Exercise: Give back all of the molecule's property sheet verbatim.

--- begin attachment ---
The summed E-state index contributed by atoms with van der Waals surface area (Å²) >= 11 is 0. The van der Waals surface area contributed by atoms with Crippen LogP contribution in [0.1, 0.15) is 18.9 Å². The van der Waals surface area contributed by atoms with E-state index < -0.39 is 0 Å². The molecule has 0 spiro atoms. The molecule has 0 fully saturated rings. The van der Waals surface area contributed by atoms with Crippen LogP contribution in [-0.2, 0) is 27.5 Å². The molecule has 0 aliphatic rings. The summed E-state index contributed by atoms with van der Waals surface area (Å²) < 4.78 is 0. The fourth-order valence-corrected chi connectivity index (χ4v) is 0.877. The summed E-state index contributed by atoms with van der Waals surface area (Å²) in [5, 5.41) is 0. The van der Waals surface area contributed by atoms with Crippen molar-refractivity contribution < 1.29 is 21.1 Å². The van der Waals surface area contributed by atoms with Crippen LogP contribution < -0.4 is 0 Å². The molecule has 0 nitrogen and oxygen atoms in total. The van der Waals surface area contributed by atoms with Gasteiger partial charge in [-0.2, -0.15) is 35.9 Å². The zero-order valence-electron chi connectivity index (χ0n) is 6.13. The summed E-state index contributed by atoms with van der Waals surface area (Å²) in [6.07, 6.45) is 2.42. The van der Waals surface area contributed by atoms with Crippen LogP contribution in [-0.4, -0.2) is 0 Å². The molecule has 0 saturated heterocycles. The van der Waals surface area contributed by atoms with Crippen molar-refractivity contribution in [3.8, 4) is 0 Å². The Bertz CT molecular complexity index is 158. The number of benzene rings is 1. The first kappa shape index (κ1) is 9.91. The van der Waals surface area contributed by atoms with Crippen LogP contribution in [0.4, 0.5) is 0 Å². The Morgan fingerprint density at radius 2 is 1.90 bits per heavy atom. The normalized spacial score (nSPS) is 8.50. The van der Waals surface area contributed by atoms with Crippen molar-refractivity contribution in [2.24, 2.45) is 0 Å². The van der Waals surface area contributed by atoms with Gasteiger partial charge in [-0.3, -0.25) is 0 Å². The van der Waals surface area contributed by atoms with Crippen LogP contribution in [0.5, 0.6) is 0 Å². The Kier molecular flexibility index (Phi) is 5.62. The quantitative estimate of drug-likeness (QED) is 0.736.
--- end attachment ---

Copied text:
The summed E-state index contributed by atoms with van der Waals surface area (Å²) >= 11 is 0. The van der Waals surface area contributed by atoms with Crippen LogP contribution in [0.1, 0.15) is 18.9 Å². The van der Waals surface area contributed by atoms with E-state index < -0.39 is 0 Å². The molecule has 0 spiro atoms. The molecule has 0 fully saturated rings. The van der Waals surface area contributed by atoms with Crippen LogP contribution in [-0.2, 0) is 27.5 Å². The molecule has 0 aliphatic rings. The summed E-state index contributed by atoms with van der Waals surface area (Å²) < 4.78 is 0. The fourth-order valence-corrected chi connectivity index (χ4v) is 0.877. The summed E-state index contributed by atoms with van der Waals surface area (Å²) in [5, 5.41) is 0. The van der Waals surface area contributed by atoms with Crippen molar-refractivity contribution < 1.29 is 21.1 Å². The van der Waals surface area contributed by atoms with Crippen LogP contribution < -0.4 is 0 Å². The molecule has 0 nitrogen and oxygen atoms in total. The van der Waals surface area contributed by atoms with Gasteiger partial charge in [-0.2, -0.15) is 35.9 Å². The zero-order valence-electron chi connectivity index (χ0n) is 6.13. The summed E-state index contributed by atoms with van der Waals surface area (Å²) in [6.07, 6.45) is 2.42. The van der Waals surface area contributed by atoms with Crippen LogP contribution in [-0.4, -0.2) is 0 Å². The molecule has 0 saturated heterocycles. The van der Waals surface area contributed by atoms with Crippen molar-refractivity contribution in [3.8, 4) is 0 Å². The Bertz CT molecular complexity index is 158. The number of benzene rings is 1. The first kappa shape index (κ1) is 9.91. The van der Waals surface area contributed by atoms with Crippen LogP contribution in [0.4, 0.5) is 0 Å². The Morgan fingerprint density at radius 2 is 1.90 bits per heavy atom. The normalized spacial score (nSPS) is 8.50. The van der Waals surface area contributed by atoms with Crippen molar-refractivity contribution in [2.24, 2.45) is 0 Å². The van der Waals surface area contributed by atoms with Gasteiger partial charge in [-0.3, -0.25) is 0 Å². The van der Waals surface area contributed by atoms with Crippen LogP contribution in [0.5, 0.6) is 0 Å². The Kier molecular flexibility index (Phi) is 5.62. The quantitative estimate of drug-likeness (QED) is 0.736.